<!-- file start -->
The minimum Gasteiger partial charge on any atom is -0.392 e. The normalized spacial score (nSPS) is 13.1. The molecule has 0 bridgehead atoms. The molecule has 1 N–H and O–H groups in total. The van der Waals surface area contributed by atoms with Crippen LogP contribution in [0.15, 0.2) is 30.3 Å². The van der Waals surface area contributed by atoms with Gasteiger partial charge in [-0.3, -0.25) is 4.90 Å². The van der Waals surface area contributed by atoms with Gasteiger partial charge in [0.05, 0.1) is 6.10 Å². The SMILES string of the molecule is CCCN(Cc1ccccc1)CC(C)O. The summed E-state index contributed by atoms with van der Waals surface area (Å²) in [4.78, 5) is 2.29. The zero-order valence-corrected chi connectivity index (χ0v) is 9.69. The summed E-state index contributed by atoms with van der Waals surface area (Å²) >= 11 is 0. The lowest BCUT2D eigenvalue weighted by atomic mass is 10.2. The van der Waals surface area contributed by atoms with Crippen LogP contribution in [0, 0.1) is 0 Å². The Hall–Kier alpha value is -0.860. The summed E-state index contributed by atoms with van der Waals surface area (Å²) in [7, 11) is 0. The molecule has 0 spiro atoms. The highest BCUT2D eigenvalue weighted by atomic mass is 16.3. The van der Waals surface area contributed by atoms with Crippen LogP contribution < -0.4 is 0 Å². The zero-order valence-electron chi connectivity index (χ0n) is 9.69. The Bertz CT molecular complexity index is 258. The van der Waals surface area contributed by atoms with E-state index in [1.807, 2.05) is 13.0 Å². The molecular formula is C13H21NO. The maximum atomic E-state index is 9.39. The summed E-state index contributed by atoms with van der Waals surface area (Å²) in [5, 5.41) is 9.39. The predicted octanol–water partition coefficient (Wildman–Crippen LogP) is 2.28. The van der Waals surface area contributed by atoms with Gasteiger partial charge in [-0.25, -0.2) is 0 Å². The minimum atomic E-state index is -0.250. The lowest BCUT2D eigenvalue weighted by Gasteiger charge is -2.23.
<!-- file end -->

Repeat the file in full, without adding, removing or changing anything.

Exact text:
The minimum Gasteiger partial charge on any atom is -0.392 e. The normalized spacial score (nSPS) is 13.1. The molecule has 0 bridgehead atoms. The molecule has 1 N–H and O–H groups in total. The van der Waals surface area contributed by atoms with Crippen LogP contribution in [0.15, 0.2) is 30.3 Å². The van der Waals surface area contributed by atoms with Gasteiger partial charge in [-0.3, -0.25) is 4.90 Å². The van der Waals surface area contributed by atoms with Gasteiger partial charge in [0.05, 0.1) is 6.10 Å². The SMILES string of the molecule is CCCN(Cc1ccccc1)CC(C)O. The summed E-state index contributed by atoms with van der Waals surface area (Å²) in [4.78, 5) is 2.29. The zero-order valence-corrected chi connectivity index (χ0v) is 9.69. The summed E-state index contributed by atoms with van der Waals surface area (Å²) >= 11 is 0. The lowest BCUT2D eigenvalue weighted by atomic mass is 10.2. The van der Waals surface area contributed by atoms with Crippen LogP contribution in [0, 0.1) is 0 Å². The Hall–Kier alpha value is -0.860. The summed E-state index contributed by atoms with van der Waals surface area (Å²) in [7, 11) is 0. The molecule has 0 spiro atoms. The highest BCUT2D eigenvalue weighted by atomic mass is 16.3. The van der Waals surface area contributed by atoms with Crippen LogP contribution < -0.4 is 0 Å². The zero-order valence-electron chi connectivity index (χ0n) is 9.69. The Bertz CT molecular complexity index is 258. The van der Waals surface area contributed by atoms with E-state index in [1.807, 2.05) is 13.0 Å². The molecular formula is C13H21NO. The maximum atomic E-state index is 9.39. The summed E-state index contributed by atoms with van der Waals surface area (Å²) in [5, 5.41) is 9.39. The predicted octanol–water partition coefficient (Wildman–Crippen LogP) is 2.28. The van der Waals surface area contributed by atoms with Gasteiger partial charge in [-0.25, -0.2) is 0 Å². The minimum atomic E-state index is -0.250. The lowest BCUT2D eigenvalue weighted by Gasteiger charge is -2.23.